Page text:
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All our working days

Historian Catherine Pitt explores Bath’s industrial past as the Museum of Bath at Work prepares to display more from its archives

Bath might be best known as a tourist city, built on the fame of the hotsprings; but there is more to this city than meets the eye. Behind the golden stone facades and away from the cobbled streets and picturesque squares, there is a hive of industry just scraping at the surface, keeping this city going; from launderettes to food and beverage distributors.

Long gone are the tramlines that weaved through Edwardian Bath. The river is now filled with pleasure crafts and barges rather than working vessels. Yet glimpses of the city’s industrial past still peek through. We walk upon the Roman and medieval remnants of a working city. Recent excavations at Saw Close have uncovered the remains of an 18th century tobacco pipe factory, and although carefully recorded in the archaeological dig it will now, in the 21st century development be once again buried from view.

The factories, gasworks and mills of yesteryear stand empty and are being swept aside or currently under development into offices, shops and housing.

Earlier this year one more link to the city’s industrial heritage was lost, with the death of Gordon Sparrow, the last of the three Sparrow brothers, whose bright red cranes once dotted the skylines of building sites across the country.

Today the industry in Bath may be more light, and a lot of it media and technological; but Bath isn’t just a city of pleasure, it’s a city with a backbone of heavy industry, engineering, manufacturing and craftsmanship. Once upon a time the areas surrounding the city’s river and canal, such as at Broad Quay and Widcombe, teemed with factories, machinery, and the sweat and toil of hundreds of men and women.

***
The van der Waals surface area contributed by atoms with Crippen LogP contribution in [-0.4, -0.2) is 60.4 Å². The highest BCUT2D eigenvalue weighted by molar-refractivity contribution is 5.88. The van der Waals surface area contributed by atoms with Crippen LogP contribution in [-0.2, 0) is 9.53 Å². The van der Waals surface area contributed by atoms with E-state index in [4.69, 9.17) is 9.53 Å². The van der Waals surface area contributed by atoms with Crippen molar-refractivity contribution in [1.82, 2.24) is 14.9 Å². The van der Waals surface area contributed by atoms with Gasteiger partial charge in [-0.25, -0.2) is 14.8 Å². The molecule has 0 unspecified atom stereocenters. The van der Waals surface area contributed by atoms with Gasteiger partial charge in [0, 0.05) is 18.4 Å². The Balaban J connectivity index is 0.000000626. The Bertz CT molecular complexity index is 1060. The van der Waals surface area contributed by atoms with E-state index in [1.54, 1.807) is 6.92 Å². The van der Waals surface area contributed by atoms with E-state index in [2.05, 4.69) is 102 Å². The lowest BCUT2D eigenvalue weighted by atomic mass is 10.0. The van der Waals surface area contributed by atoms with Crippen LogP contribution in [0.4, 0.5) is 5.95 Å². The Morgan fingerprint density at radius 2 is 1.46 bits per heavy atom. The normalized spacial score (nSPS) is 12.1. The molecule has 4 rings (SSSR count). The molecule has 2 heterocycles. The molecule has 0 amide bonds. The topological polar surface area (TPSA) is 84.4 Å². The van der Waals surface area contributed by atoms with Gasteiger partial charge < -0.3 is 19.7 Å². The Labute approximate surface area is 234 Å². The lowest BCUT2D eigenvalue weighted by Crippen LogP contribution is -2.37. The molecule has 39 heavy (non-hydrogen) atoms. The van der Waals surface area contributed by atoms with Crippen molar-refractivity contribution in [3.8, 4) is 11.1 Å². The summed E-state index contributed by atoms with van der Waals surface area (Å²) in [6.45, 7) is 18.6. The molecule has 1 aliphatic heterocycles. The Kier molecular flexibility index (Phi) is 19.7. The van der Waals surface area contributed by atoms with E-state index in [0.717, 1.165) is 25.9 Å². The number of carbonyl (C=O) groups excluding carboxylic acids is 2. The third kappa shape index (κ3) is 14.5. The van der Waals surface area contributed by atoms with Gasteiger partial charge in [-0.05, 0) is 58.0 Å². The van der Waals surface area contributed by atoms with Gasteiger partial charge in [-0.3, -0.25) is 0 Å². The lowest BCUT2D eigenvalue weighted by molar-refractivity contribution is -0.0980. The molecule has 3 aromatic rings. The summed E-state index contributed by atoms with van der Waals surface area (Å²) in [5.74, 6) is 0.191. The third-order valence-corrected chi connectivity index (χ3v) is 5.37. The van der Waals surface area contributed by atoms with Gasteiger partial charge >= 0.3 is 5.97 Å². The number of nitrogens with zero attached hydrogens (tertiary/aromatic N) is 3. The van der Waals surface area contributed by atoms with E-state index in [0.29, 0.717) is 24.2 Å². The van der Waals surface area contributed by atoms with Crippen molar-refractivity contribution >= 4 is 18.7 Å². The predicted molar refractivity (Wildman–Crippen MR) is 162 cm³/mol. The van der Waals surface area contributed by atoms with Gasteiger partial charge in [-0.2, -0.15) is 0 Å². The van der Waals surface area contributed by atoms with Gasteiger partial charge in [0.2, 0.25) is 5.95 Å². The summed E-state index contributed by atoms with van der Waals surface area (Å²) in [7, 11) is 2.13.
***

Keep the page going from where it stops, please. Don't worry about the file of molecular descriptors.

In the Middle Ages Bath was renowned for its woollen and cloth industry – mills lined the riverside at Twerton and beyond. Broad Street was named for the yards of broad cloth that once stretched across its width from the looms of the weavers who worked there. From the 18th to 20th century Dr Oliver’s water biscuits were produced in the city centre and shipped all over the globe. Even the Georgian crescents and buildings we admire today would not have been built without Ralph Allen’s Stone Quarries nearby. The names of Cook, Carr, Fortt, Bayers, Stothert & Pitt, Harbutt, Pitman, Rotork, and Horstmann were once as familiar to people as Heinz, Coca Cola and Nike are today.

Heading up Lansdown Road and turning off to Julian Road, you will find one of Bath’s hidden secrets. Located in what is the only extant 18th century real tennis court in the country, this former factory site now houses a series of fascinating collections all based on Bath’s industrial past, known as the Museum of Bath at Work.

The museum owes its existence to the foresight of one man, Russell Frears. During the 1960s there were huge changes afoot in Bath, including the destruction of many rundown but historically significant buildings. Frears was astutely aware that we were losing many of the old family businesses as time went on, especially as Bath drew further and further away from its industrial past.

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Mr JB Bowler in 1900

In 1969 Frears heard about the forthcoming closure of one of Bath’s oldest businesses – JB Bowler’s – a brass foundry, workshop and mineral water factory; and sought to buy the contents of the building before it was demolished to make way for the Avon Street car park.

What was so extraordinary about JB Bowler’s was the fact that the contents had remained in situ pretty much as they had done since its doors had opened in 1872 by Jonathan Burdett Bowler (1834 – 1911). Bowler was a true entrepreneur and put his hand to pretty much anything. He was a gas fitter, brass founder, engineer, plumber, locksmith, bell hanger and a mineral and soda water manufacturer to boot. The Bowler family were not ones to throw anything away, and this meant the building was an industrial treasure trove of historical continuity when Frears came to the rescue.